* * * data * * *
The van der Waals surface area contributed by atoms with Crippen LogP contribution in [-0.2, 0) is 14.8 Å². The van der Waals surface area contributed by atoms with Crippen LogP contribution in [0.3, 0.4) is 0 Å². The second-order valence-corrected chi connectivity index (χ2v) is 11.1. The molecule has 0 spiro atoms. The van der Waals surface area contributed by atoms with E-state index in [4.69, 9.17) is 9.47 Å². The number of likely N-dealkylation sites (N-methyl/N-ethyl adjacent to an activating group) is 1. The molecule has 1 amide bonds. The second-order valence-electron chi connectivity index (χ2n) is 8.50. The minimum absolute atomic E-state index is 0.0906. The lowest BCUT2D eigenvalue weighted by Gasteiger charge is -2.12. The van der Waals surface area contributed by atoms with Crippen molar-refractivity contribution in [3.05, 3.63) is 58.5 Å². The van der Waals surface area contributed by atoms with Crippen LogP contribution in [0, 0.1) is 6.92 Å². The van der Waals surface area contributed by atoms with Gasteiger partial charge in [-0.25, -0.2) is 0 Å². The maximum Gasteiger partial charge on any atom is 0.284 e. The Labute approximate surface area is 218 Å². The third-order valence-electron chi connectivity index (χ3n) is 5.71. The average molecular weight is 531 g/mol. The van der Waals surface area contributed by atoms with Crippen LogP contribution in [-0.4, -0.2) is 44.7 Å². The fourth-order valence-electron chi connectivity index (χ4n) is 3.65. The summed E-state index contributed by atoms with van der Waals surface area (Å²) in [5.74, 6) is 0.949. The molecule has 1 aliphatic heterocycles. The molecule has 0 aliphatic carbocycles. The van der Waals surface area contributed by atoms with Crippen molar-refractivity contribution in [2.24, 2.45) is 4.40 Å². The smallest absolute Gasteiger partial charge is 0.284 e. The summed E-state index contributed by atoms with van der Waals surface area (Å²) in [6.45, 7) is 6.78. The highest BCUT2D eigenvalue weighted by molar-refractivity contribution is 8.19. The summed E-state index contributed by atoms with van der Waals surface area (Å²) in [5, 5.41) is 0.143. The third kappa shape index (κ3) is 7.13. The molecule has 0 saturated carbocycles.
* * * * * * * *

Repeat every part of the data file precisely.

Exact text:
The van der Waals surface area contributed by atoms with Crippen LogP contribution in [-0.2, 0) is 14.8 Å². The van der Waals surface area contributed by atoms with Crippen LogP contribution in [0.3, 0.4) is 0 Å². The second-order valence-corrected chi connectivity index (χ2v) is 11.1. The molecule has 0 spiro atoms. The van der Waals surface area contributed by atoms with E-state index in [4.69, 9.17) is 9.47 Å². The number of likely N-dealkylation sites (N-methyl/N-ethyl adjacent to an activating group) is 1. The molecule has 1 amide bonds. The second-order valence-electron chi connectivity index (χ2n) is 8.50. The minimum absolute atomic E-state index is 0.0906. The lowest BCUT2D eigenvalue weighted by Gasteiger charge is -2.12. The van der Waals surface area contributed by atoms with Crippen molar-refractivity contribution in [3.05, 3.63) is 58.5 Å². The van der Waals surface area contributed by atoms with Crippen LogP contribution in [0, 0.1) is 6.92 Å². The van der Waals surface area contributed by atoms with Gasteiger partial charge in [-0.25, -0.2) is 0 Å². The maximum Gasteiger partial charge on any atom is 0.284 e. The Labute approximate surface area is 218 Å². The third-order valence-electron chi connectivity index (χ3n) is 5.71. The average molecular weight is 531 g/mol. The van der Waals surface area contributed by atoms with Crippen LogP contribution in [-0.4, -0.2) is 44.7 Å². The fourth-order valence-electron chi connectivity index (χ4n) is 3.65. The summed E-state index contributed by atoms with van der Waals surface area (Å²) in [5.74, 6) is 0.949. The molecule has 1 aliphatic heterocycles. The molecule has 0 aliphatic carbocycles. The van der Waals surface area contributed by atoms with Crippen molar-refractivity contribution in [2.24, 2.45) is 4.40 Å². The smallest absolute Gasteiger partial charge is 0.284 e. The summed E-state index contributed by atoms with van der Waals surface area (Å²) in [6.45, 7) is 6.78. The highest BCUT2D eigenvalue weighted by molar-refractivity contribution is 8.19. The summed E-state index contributed by atoms with van der Waals surface area (Å²) in [5, 5.41) is 0.143. The third kappa shape index (κ3) is 7.13. The molecule has 0 saturated carbocycles.